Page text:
Stanley Nelson

© Wes Faulk


Stanley Nelson was a Pulitzer Prize finalist in 2011 for his reporting on unsolved Civil Rights-era murders in Louisiana and Mississippi and has written two books on Ku Klux Klan murders; his work inspired novelist Greg Iles’s Natchez Burning trilogy. The Los Angeles Times reported that Nelson “gladdens the hearts of all journalists who still believe that one person with the right focus can change the world, if only a little.” Nelson works with the LSU Manship School’s racial and criminal-justice reporting programs.





9:45 a.m. to 10:30 a.m.
State Capitol, John J. Hainkel Jr. Room
Murder Most Foul: True Crime Cases
with Tom Aswell, Stanley Nelson, and James Stewart

10:45 a.m. to 11:30 a.m.
Cavalier House Bookselling Tent
Book Signing

Klan of Devils: The Murder of a Black Louisiana Deputy Sheriff

In the summer of 1965, several Ku Klux Klan members riding in a pickup truck shot two Black deputies on patrol in Washington Parish, Louisiana. Deputy Oneal Moore, the driver of the patrol car and father of four daughters, died instantly. His partner, Creed Rogers, survived and radioed in a description of the vehicle. Less than an hour later, police in Mississippi spotted the truck and arrested its driver, a decorated World War II veteran named Ernest Ray McElveen. They returned McElveen to Washington Parish, where he spent eleven days in jail before authorities released him. Afterward, the FBI sent its top inspector to Bogalusa, Louisiana, to participate in the murder inquiry―the only civil rights–era FBI investigation into the killing of a Black law enforcement officer by the KKK. Despite that assistance, lack of evidence and witnesses unwilling to come forward forced Louisiana prosecutors eventually to drop all charges against McElveen. The FBI continued its investigation but could not gather enough evidence to file charges, leaving the murder of Oneal Moore unsolved.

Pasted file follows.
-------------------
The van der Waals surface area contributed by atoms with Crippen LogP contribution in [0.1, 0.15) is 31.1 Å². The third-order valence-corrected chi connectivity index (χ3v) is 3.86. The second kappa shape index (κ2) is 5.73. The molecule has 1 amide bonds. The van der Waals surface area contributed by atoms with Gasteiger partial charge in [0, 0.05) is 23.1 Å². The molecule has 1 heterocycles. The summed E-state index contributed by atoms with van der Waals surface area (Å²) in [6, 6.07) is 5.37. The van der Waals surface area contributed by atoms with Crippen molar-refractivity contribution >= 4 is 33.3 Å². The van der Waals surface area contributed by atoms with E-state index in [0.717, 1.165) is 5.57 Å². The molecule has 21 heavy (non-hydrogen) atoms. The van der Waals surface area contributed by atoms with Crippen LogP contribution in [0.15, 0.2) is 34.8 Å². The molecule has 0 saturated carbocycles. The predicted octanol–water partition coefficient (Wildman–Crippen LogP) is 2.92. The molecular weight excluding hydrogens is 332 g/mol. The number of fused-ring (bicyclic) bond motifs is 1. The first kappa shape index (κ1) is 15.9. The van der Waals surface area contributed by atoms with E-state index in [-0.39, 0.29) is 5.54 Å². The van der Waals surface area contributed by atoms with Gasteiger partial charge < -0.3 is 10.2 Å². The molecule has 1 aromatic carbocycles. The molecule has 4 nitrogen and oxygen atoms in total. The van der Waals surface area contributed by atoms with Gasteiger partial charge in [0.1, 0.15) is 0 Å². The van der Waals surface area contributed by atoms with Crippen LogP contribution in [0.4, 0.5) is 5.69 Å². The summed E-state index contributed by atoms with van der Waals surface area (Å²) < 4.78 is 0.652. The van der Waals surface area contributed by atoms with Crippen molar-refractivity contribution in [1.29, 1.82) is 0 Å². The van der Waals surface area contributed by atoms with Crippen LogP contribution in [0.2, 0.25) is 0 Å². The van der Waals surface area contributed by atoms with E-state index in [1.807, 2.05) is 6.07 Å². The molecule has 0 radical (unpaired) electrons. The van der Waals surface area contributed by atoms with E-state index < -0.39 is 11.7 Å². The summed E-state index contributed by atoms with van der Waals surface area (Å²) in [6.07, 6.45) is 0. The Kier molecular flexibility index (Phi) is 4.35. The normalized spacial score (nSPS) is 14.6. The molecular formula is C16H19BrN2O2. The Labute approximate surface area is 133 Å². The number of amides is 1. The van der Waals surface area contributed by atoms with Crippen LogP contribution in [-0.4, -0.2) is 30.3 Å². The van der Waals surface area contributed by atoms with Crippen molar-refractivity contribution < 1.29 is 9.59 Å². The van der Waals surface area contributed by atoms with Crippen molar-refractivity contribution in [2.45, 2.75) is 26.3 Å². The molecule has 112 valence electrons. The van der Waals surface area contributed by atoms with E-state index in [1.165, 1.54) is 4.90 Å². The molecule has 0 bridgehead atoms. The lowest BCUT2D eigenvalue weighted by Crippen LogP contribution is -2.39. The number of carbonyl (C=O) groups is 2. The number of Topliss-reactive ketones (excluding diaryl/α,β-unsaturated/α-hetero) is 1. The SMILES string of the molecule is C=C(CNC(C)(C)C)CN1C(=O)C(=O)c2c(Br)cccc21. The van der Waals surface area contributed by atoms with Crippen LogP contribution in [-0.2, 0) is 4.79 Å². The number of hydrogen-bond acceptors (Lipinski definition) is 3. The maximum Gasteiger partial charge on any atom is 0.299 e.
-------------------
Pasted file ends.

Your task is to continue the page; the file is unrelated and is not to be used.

Klan of Devils: The Murder of a Black Louisiana Deputy Sheriff is Stanley Nelson’s investigation of this case, which the FBI probed from 1965 to 2016. Nelson describes the Klan’s growth, and the emergence of Black activism in Bogalusa and Washington Parish, against the backdrop of political and social change in the 1950s and early 1960s. With the assistance of two retired FBI agents who worked the case, Nelson also explores the lives of the primary suspects, all of whom are now dead, and points to the Klansmen most likely responsible for the senseless and horrific attack.


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